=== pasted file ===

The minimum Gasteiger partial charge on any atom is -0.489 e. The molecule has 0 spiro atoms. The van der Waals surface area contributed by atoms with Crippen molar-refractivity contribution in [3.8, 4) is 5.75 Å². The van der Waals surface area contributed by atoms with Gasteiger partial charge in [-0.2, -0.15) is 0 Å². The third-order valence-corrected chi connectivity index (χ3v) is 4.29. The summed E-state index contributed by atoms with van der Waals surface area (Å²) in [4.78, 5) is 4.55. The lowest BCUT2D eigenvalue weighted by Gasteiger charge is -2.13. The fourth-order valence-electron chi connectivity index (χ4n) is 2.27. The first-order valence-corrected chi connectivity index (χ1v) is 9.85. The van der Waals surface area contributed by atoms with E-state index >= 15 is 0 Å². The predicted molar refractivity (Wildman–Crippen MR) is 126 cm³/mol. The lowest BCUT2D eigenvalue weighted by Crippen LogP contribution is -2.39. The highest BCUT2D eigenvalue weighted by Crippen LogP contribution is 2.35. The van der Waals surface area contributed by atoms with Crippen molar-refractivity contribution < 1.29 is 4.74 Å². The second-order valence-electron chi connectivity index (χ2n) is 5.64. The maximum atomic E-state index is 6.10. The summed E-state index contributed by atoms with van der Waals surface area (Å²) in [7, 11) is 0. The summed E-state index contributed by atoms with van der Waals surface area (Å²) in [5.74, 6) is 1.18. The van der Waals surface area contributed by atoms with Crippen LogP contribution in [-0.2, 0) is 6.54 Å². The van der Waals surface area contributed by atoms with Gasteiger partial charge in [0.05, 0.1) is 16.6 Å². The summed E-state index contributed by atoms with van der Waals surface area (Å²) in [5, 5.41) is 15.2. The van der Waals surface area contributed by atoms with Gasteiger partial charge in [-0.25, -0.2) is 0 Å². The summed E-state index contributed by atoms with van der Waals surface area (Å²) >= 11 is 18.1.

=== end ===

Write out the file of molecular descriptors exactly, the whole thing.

The minimum Gasteiger partial charge on any atom is -0.489 e. The molecule has 0 spiro atoms. The van der Waals surface area contributed by atoms with Crippen molar-refractivity contribution in [3.8, 4) is 5.75 Å². The van der Waals surface area contributed by atoms with Gasteiger partial charge in [-0.2, -0.15) is 0 Å². The third-order valence-corrected chi connectivity index (χ3v) is 4.29. The summed E-state index contributed by atoms with van der Waals surface area (Å²) in [4.78, 5) is 4.55. The lowest BCUT2D eigenvalue weighted by Gasteiger charge is -2.13. The fourth-order valence-electron chi connectivity index (χ4n) is 2.27. The first-order valence-corrected chi connectivity index (χ1v) is 9.85. The van der Waals surface area contributed by atoms with E-state index >= 15 is 0 Å². The predicted molar refractivity (Wildman–Crippen MR) is 126 cm³/mol. The lowest BCUT2D eigenvalue weighted by Crippen LogP contribution is -2.39. The highest BCUT2D eigenvalue weighted by Crippen LogP contribution is 2.35. The van der Waals surface area contributed by atoms with Crippen molar-refractivity contribution < 1.29 is 4.74 Å². The second-order valence-electron chi connectivity index (χ2n) is 5.64. The maximum atomic E-state index is 6.10. The summed E-state index contributed by atoms with van der Waals surface area (Å²) in [7, 11) is 0. The summed E-state index contributed by atoms with van der Waals surface area (Å²) in [5.74, 6) is 1.18. The van der Waals surface area contributed by atoms with Crippen LogP contribution in [-0.2, 0) is 6.54 Å². The van der Waals surface area contributed by atoms with Gasteiger partial charge in [0.05, 0.1) is 16.6 Å². The summed E-state index contributed by atoms with van der Waals surface area (Å²) in [5, 5.41) is 15.2. The van der Waals surface area contributed by atoms with Gasteiger partial charge in [-0.25, -0.2) is 0 Å². The summed E-state index contributed by atoms with van der Waals surface area (Å²) >= 11 is 18.1.